Today, in an article of little use to anyone, we’re going to learn how to change the UUID for your disk partitions. It’s not something you’ll want to do often, or even at all. There really isn’t much motivation to do so. In fact, this might just be one of the more useless articles (that isn’t a meta article) on the entire site! (I should mark it as ‘important’ for my own amusement.)
Why then is this an article? Well, it’s kinda neat, a little informative, and it was in my notes! As to why it is in my notes, I think I documented the process for a person on one of the various forums. I have no idea why they wanted to do this, but it is something you can do. I did check to ensure that it should still work.
A ‘UUID’ is a Universally Unique Identification. Your partitions have one. It’s a 128-bit alpha-numeric identification used internally seldom by you the user. At 128 bits, odds are very good that your ID is truly unique – but there’s no actual verification or anything. Your system generates ’em more or less pseudo-randomly and that’s the end of it.
If you want, run this command in your terminal (open a terminal, per my usual remarks):
That should show you your partitions and their UUID. It’ll also spit out a bunch of information that will help you identify it – such as the label field. That’s good, as you’ll want to pick one that you just don’t like and we’ll work on changing that one UUID to something new.
Change The UUID For Your Disk Partitions:
Up above, you should have opened a terminal and loaded up some information about your various partitions. Lemme see if I can get you a good example output – I’ll plug in an external drive with a bunch of partitions:
/dev/sda1: UUID="325A-C799" TYPE="vfat" PARTUUID="344a9235-01"
/dev/sda5: UUID="5015896d-5947-4658-96b0-80efbfae4577" TYPE="ext4" PARTUUID="344a9235-05"
/dev/sdb1: LABEL="elements1" UUID="46891b6c-4d86-48f8-b375-4729b2093d82" TYPE="ext4" PARTLABEL="Elements" PARTUUID="fad5fd22-1f11-499a-9f8b-b1e29d9de1b4"
/dev/sdb2: LABEL="elements2" UUID="349b1b6e-7748-4e86-b358-2e27ca7bd998" TYPE="ext4" PARTUUID="d801cf31-3ce8-471a-b0f8-a47ca0bf9b56"
/dev/sdb3: LABEL="elements3" UUID="f01814cd-6e7b-4f1d-82a6-22023afd9349" TYPE="ext4" PARTUUID="095a7aa9-17d8-454c-8fc0-bc6f88098c19"
/dev/sdb4: LABEL="elements4" UUID="2f9fe4b2-bdb1-4fdd-af58-c552a4638486" TYPE="ext4" PARTUUID="a33f5cbf-092c-40af-9026-0290f9d6317f"
So, there… You can see some data and see the UUID. Should you want to actually change the UUID, now’s the time to pick it.
Now, we’re going to generate a new UUID. Yup, you can do that. Try one of the following two commands – though both should probably do the trick:
One, or both, of those will surely work on any modern Linux distro – unless it’s stripped down. If you don’t like the first one, you can keep generating them until you’re happy with the results. (You’re very, very unlikely to have a duplicate – as I’ll explain later, in the closure section.)
Now that you have your new UUID in hand, you’ll need to unmount the partition you’re going to change. If you don’t know how to do that, it’s just:
sudo umount /dev/<disk_location>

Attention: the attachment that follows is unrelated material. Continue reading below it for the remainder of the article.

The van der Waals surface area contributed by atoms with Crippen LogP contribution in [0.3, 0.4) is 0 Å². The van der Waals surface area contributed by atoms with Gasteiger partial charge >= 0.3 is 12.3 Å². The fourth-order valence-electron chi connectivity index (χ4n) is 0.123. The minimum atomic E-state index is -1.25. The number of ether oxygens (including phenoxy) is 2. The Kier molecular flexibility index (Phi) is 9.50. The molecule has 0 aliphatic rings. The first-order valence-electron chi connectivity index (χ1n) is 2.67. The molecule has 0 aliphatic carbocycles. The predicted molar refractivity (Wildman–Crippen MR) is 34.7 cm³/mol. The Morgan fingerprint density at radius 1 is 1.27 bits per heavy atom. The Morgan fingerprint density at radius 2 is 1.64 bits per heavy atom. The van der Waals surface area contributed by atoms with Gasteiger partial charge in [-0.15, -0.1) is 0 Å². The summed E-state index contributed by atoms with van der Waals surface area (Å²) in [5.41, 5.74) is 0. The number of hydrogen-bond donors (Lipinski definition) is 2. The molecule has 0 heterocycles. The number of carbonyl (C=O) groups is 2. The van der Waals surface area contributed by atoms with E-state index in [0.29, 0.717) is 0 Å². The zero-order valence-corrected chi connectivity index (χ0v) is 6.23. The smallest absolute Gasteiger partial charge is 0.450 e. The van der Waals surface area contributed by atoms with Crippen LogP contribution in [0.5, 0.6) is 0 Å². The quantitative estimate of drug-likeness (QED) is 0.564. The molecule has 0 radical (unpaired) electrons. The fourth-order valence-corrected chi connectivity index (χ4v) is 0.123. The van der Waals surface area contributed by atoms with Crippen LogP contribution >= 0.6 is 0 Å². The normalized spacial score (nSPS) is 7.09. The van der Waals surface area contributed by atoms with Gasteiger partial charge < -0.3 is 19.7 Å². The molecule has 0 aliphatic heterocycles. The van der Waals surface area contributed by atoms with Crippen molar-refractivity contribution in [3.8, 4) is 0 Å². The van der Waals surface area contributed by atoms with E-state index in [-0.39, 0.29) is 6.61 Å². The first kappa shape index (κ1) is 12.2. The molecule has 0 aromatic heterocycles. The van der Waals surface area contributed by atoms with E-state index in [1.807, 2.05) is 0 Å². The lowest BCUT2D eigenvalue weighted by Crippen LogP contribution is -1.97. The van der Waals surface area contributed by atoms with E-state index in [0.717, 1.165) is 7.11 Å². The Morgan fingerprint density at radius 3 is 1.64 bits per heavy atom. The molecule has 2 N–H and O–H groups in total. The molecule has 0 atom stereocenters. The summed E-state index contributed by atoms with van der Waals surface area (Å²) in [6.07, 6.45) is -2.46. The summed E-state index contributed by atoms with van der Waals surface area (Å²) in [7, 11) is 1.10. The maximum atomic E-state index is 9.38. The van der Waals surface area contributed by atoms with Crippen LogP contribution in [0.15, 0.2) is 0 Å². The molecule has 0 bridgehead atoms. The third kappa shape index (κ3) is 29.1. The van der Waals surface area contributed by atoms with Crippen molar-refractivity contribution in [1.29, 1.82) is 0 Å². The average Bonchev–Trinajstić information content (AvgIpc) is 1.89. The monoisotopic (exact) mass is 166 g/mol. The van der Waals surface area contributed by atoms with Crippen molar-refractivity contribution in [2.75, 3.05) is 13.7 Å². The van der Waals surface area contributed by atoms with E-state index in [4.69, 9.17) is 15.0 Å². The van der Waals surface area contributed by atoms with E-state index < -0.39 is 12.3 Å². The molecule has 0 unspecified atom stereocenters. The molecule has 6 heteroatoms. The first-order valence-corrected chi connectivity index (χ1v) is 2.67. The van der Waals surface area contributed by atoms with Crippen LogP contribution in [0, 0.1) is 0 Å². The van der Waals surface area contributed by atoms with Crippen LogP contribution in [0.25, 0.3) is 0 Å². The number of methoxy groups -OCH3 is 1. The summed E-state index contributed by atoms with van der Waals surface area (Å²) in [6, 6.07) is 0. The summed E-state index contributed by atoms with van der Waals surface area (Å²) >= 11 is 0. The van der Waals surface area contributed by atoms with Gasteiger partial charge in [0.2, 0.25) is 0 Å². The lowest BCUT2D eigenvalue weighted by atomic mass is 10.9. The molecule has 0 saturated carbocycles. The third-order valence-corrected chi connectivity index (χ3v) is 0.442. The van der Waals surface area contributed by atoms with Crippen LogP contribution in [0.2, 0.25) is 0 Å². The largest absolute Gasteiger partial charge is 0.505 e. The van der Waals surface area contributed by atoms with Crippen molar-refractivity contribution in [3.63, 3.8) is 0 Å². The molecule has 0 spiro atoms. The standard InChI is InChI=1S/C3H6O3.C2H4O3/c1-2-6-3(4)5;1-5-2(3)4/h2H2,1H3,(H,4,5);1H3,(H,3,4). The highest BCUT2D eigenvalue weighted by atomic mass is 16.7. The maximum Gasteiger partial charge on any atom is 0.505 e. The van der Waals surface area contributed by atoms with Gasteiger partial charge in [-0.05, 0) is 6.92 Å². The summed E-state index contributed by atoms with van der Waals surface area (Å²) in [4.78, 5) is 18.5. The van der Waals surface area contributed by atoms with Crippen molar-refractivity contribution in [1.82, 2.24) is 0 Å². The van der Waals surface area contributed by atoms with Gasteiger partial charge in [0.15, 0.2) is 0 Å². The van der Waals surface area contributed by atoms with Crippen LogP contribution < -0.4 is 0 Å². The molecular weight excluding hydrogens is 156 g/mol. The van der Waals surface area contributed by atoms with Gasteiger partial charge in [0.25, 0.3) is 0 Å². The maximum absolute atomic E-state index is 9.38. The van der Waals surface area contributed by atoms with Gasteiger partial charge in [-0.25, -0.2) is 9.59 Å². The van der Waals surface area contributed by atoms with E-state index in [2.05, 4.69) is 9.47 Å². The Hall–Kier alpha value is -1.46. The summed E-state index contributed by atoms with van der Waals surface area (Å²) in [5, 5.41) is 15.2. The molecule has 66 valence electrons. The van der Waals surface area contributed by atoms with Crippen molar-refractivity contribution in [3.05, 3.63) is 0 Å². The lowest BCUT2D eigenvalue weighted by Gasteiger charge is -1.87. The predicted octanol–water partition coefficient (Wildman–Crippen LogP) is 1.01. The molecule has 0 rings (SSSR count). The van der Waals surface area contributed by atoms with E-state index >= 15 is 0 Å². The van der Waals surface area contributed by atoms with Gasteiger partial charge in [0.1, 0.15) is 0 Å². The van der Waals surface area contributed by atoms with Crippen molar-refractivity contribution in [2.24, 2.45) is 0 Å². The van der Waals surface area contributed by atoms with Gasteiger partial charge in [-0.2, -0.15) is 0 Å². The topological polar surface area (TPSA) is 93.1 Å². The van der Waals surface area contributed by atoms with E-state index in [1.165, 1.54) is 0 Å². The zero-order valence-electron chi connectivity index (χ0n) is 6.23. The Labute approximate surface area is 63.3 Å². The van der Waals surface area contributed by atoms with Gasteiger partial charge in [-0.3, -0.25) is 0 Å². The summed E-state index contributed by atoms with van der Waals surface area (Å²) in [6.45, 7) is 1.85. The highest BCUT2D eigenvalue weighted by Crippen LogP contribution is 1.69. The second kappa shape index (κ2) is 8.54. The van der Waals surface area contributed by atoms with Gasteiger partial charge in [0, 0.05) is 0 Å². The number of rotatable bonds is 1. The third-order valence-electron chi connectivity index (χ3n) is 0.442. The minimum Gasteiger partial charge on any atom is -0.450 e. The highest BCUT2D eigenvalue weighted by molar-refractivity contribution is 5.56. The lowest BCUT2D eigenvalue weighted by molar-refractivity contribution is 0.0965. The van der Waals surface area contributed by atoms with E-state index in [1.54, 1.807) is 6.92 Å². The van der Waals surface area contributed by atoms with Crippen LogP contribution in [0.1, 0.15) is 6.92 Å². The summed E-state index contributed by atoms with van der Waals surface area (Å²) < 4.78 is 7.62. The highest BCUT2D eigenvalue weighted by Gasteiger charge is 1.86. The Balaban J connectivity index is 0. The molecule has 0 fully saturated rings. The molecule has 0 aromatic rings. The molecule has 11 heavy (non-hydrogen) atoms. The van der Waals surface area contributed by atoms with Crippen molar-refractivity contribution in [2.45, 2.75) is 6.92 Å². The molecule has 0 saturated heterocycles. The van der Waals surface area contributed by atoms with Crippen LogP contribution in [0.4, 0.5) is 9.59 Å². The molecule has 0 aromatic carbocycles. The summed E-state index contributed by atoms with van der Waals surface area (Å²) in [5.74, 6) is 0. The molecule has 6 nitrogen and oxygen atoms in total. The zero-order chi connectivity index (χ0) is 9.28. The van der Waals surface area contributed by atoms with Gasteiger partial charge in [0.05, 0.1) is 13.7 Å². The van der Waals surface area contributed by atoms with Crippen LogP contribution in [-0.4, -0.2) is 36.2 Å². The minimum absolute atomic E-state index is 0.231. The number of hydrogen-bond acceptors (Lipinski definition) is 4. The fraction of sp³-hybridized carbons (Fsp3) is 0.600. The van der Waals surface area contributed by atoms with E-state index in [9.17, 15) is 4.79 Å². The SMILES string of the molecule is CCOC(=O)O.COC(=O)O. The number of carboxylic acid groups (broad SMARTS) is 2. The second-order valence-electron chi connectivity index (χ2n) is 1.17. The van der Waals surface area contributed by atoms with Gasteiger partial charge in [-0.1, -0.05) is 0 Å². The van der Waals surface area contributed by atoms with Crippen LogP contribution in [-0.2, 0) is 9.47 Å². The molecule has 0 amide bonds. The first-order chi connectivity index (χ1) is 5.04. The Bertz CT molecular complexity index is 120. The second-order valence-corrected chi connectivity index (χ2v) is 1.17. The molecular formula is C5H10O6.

For example, that might be
/dev/sdb4 that you’ll use to unmount the partition.
With that unmounted, let’s go ahead and finally change the UUID! You do that with:
sudo tune2fs /dev/<disk_location> -U <new_UUID>
Be sure to change the obvious for the obvious. Copy and paste from your terminal, perhaps even using two terminals, to ensure you get all the information correct.
When you’re done, the effects should be immediate. though you may need to mount the partition first. Run the following command to check:
If you’re satisfied with the results, great! If you need to first mount the partition, you can try this:
sudo mount /dev/<disk_location> /mnt
All should be wrapped up nicely in a bow, with your UUID happily changed to something else. Again, I don’t really have any good reasons for doing this – but you can do so if you want. I did mention that this was pretty useless… You were warned!
Well, there you have it – another article? Hmm… Let’s really wrap it up. You know how it says it’s a “Universally Unique Identification”? Let’s look into that with some math.
Well, it’s 128 bits. That’s 2128 (less if a signed integer) which is equal to ~3.4 x 1038. I decided to look that up and find someone who did the work for me. This is that number represented in English:
three hundred forty undecillion, two hundred eighty-two decillion, three hundred sixty-six nonillion, nine hundred twenty octillion, nine hundred thirty-eight septillion, four hundred sixty-three sextillion, four hundred sixty-three quintillion, three hundred seventy-four quadrillion, six hundred seven trillion, four hundred thirty-one billion, seven hundred sixty-eight million, two hundred eleven thousand, four hundred fifty-five
So, is the UUID you have truly unique? If you change the UUID, is it truly unique among all others? Perhaps, but you have better odds of winning the lottery multiple times in a row than you have of finding a matching UUID anywhere on the planet. 128 bits is a lot, an amount your human brain isn’t able to understand, which is also kinda why we will likely be a while longer before we move there from 64 bit. 64 bit is still pretty darned huge and there’s no real need for 128 bits at this time.
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